What is a Hernia?
A hernia is a weakness or tear in the abdominal muscles or connective tissue which allows fatty tissue or an organ such as the intestines to protrude through the weak area or spot.
Characteristics of Hernia
- Can be congenital or develop over time
- Forms as a noticeable bulge under the skin
- Results in significant sharp and immediate or a dull pain along with discomfort to the patient
- Severe, continuous pain, redness, and tenderness are signs that the hernia may be entrapped or strangulated
- Symptoms become worse on when strain is put on the area including standing for long periods, during
- urination or a bowel movement, or on lifting heavy objects
- Most common types of hernia are inguinal (inner groin), incisional (resulting from an incision), femoral (outer
- groin), umbilical (belly button), and hiatal (upper stomach)
Inguinal hernia occurs in the groin (lower abdomen) when intestine or bladder protrudes through abdominal wall or into the inguinal canal in the groin. Inguinal hernia is more common in males due to natural weakness of the area that raises the risk of development of inguinal hernia.
An incisional hernia occurs at the site of a previous surgical incision when intestine pushes through the weak point. Although it may occur in any individual who had surgery but elderly and overweight individuals are at higher risk. It can develop weeks, months or even years after the initial surgery.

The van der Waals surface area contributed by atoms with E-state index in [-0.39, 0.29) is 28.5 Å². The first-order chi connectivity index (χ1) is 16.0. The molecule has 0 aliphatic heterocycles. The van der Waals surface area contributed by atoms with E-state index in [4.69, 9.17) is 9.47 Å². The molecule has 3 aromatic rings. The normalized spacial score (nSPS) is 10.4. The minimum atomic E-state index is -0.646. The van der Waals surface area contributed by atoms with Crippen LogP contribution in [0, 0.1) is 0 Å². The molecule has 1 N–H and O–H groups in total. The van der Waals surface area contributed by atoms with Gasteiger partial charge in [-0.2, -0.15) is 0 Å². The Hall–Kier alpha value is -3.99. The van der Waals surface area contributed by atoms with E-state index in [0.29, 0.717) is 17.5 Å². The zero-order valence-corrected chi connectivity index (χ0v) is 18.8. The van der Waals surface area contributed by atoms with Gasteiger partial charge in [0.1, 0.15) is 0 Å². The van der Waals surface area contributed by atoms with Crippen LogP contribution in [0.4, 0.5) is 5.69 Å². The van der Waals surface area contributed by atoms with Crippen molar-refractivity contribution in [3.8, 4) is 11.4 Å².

Umbilical hernia occurs when a part of small intestine protrudes through the already weakened area near the navel where umbilical cord was attached. It can affect women and men but most commonly affects new born children. Obese women or women who have had many children are at higher risk of developing umbilical hernia.
Laparoscopic Hernia Repair
Laparoscopic hernia repair is almost similar to other laparoscopic procedures and is performed under general anaesthesia with only a small cut (incision) made near the hernia location. Carbon dioxide gas is inserted in to the abdomen to inflate it air so that the surgeon can clearly see the abdominal (belly) organs.
A laparoscope is inserted through the incision and surgeon locates the exact hernia while viewing the organs on a monitor attached to the other end of laparoscope. The instruments needed to repair the hernia are inserted through other small incisions and finally a special mesh is placed over the defect to reinforce the abdominal wall.
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Advantages of Laparoscopic surgery over Open hernia repair
- Laparoscopic hernia repair causes less pain
- Open surgery takes long while laparoscopic procedure is quick and takes less time
- Patient needs a shorter hospital stay after laparoscopic repair
- Patient is able to return to work more quickly after laparoscopic repair than after open repair surgery
- Recurrent hernia can be easily repaired using laparoscopic techniques than using open surgery
- Laparoscopic procedure allows checking as well as repair of a second hernia on the opposite side at the time of the same operation
- Smaller incisions in laparoscopy are cosmetically better as compared to large incisions of open surgery
- Recurrence of hernia is much less after a laparoscopic repair as the mesh is placed ‘inside’ the abdomen